The Chaplain explores ‘teaching and learning conversations’ (the theme of this issue of Great Scot) in Mark’s Gospel.
Winged Lion, Second Century Symbol of St Mark the Evangelist by Sophie Dickens at Southwark Cathedral ‘Q and A’ in Mark’s Gospel
Mark’s Gospel is actually anonymous, but attributed to Mark, because Papias, writing early in the second century,identified Mark as the author. He says Mark accompanied the apostle Peter on his travels. This accounts for eyewitness recollections, often captured with unexpected detail. Lacking the Birth Stories and the Sermon on the Mount, Mark’s Gospel is notable for the absence of ‘teaching’ material!
For Mark, the teaching and learning happens through action and reaction, accompanied by question and answer. I think he would really have loved an iPhone. Its ability to capture video would have served his purposes beautifully. His Gospel is short and punchy. Again and again he notes Jesus in action and vividly records ‘immediate’ (a favourite word) responses.
It is clear that Jesus’ ideas of the ‘Kingdom of God’ stirred up controversy. Like the Syrian resistance sending short dramatic clips of the action to the outside world, there is urgency in the images Mark depicts. Questions were buzzing around, and his Gospel is full of people asking questions. These searching questions led Mark to his own conclusion. He features the questions in the structure of the text he just had to write, but he could not be more upfront about his own conclusion. Chapter one verse one: ‘This is the good news of Jesus Christ the Son of God’.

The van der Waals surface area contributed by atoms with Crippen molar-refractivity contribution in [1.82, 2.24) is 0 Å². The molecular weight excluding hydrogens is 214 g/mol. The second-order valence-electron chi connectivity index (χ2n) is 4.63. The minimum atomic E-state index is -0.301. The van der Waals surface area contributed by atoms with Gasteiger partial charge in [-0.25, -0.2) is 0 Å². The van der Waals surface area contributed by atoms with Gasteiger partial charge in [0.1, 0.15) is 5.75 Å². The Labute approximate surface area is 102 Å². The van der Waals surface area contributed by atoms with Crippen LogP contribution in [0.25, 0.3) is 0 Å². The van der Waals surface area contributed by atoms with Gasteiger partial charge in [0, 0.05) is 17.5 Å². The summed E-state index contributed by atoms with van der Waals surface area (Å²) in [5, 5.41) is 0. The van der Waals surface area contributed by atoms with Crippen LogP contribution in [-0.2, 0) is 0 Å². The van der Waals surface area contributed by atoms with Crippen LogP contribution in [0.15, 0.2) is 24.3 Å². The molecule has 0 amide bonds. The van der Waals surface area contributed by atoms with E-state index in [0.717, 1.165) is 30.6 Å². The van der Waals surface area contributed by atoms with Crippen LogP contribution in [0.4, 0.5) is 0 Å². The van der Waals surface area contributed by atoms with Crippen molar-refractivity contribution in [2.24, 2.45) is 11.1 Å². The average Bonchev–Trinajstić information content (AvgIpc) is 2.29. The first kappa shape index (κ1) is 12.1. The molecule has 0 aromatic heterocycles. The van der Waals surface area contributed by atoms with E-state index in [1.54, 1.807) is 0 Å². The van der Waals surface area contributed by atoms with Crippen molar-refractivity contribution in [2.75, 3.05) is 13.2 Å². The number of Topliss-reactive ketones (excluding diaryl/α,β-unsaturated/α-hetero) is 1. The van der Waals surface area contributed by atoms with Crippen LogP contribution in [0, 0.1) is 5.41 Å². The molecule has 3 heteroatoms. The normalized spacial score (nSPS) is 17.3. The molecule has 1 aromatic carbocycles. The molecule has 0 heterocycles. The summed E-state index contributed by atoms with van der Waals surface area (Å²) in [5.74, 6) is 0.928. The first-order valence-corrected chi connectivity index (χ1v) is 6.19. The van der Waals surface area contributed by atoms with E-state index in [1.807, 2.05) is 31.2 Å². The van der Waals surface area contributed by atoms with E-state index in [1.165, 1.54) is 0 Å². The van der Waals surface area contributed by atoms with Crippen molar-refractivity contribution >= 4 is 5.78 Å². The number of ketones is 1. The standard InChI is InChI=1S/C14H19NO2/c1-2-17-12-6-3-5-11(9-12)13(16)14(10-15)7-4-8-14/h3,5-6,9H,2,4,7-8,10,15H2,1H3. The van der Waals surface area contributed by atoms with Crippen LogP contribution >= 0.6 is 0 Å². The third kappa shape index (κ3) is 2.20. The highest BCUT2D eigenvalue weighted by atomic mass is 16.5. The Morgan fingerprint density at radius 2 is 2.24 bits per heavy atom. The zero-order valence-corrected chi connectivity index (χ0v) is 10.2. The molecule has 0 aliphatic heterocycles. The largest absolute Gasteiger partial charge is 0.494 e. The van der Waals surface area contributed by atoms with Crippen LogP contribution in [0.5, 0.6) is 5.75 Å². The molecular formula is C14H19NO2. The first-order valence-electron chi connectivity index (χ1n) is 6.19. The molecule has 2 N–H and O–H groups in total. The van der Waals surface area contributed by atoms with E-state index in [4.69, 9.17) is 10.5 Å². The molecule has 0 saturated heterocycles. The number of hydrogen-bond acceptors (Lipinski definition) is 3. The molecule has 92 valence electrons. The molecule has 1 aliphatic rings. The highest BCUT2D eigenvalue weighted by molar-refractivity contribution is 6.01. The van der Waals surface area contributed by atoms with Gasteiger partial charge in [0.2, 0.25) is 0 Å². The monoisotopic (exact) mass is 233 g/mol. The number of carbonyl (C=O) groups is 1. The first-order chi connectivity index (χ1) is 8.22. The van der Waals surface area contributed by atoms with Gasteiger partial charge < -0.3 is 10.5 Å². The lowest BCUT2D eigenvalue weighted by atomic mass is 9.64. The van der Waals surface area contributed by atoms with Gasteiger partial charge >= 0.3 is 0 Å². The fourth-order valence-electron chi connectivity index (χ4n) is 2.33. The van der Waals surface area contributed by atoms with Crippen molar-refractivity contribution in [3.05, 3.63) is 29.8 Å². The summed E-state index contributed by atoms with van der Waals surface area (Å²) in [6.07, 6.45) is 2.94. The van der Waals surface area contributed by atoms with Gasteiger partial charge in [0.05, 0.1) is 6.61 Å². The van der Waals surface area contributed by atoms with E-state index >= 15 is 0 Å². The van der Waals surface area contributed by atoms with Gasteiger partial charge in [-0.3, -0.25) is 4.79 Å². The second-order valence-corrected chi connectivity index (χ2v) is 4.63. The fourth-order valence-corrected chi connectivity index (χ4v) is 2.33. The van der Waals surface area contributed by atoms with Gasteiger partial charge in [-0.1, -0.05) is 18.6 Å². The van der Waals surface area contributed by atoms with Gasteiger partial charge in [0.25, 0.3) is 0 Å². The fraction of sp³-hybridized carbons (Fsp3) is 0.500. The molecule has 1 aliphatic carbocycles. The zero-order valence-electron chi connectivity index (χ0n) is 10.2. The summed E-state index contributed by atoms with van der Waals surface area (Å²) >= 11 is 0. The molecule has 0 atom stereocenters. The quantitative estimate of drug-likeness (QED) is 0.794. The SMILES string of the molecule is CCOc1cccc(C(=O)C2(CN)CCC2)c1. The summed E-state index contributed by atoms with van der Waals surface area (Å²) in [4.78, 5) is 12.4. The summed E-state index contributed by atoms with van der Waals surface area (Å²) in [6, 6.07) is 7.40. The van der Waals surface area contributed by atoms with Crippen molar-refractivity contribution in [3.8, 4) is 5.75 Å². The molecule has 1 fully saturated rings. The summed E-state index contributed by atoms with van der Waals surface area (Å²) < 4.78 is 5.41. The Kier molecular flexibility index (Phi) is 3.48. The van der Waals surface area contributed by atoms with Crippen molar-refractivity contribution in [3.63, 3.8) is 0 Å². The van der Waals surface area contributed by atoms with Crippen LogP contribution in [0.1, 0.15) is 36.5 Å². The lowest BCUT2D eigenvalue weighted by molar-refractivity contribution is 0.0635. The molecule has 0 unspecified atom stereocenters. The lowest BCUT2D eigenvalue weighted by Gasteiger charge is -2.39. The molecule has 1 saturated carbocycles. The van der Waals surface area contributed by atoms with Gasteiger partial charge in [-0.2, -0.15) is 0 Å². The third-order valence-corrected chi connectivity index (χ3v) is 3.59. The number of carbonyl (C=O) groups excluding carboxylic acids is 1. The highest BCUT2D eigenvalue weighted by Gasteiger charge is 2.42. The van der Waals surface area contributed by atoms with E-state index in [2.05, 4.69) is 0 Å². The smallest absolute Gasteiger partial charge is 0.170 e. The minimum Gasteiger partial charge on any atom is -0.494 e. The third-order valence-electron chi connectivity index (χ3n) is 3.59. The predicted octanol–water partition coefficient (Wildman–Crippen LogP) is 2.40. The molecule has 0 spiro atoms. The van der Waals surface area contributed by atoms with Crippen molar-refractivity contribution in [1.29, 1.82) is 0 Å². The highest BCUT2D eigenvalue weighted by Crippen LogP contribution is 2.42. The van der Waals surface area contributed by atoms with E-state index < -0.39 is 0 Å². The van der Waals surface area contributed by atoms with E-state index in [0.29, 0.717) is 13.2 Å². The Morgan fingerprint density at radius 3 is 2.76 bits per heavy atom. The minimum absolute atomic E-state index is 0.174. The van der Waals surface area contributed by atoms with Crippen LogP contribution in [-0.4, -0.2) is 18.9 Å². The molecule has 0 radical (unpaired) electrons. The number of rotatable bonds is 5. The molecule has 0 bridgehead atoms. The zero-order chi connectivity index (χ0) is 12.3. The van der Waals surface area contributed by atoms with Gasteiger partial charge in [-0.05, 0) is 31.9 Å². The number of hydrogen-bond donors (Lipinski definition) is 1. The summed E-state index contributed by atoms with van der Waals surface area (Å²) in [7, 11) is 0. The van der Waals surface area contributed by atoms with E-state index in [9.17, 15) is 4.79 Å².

From the beginning, evil is challenged. Demons shriek ‘What do you want with us Jesus of Nazareth?’ (1:24) This question should not be dismissed as impossibly naïve. C S Lewis remarked at the start of Screwtape Letters: ‘The average person has two equal and opposite reactions when faced with demons and devils. Either they’re tempted to say that such talk is nonsense and one can’t believe it, or alternatively they take an excessive interest in demons.’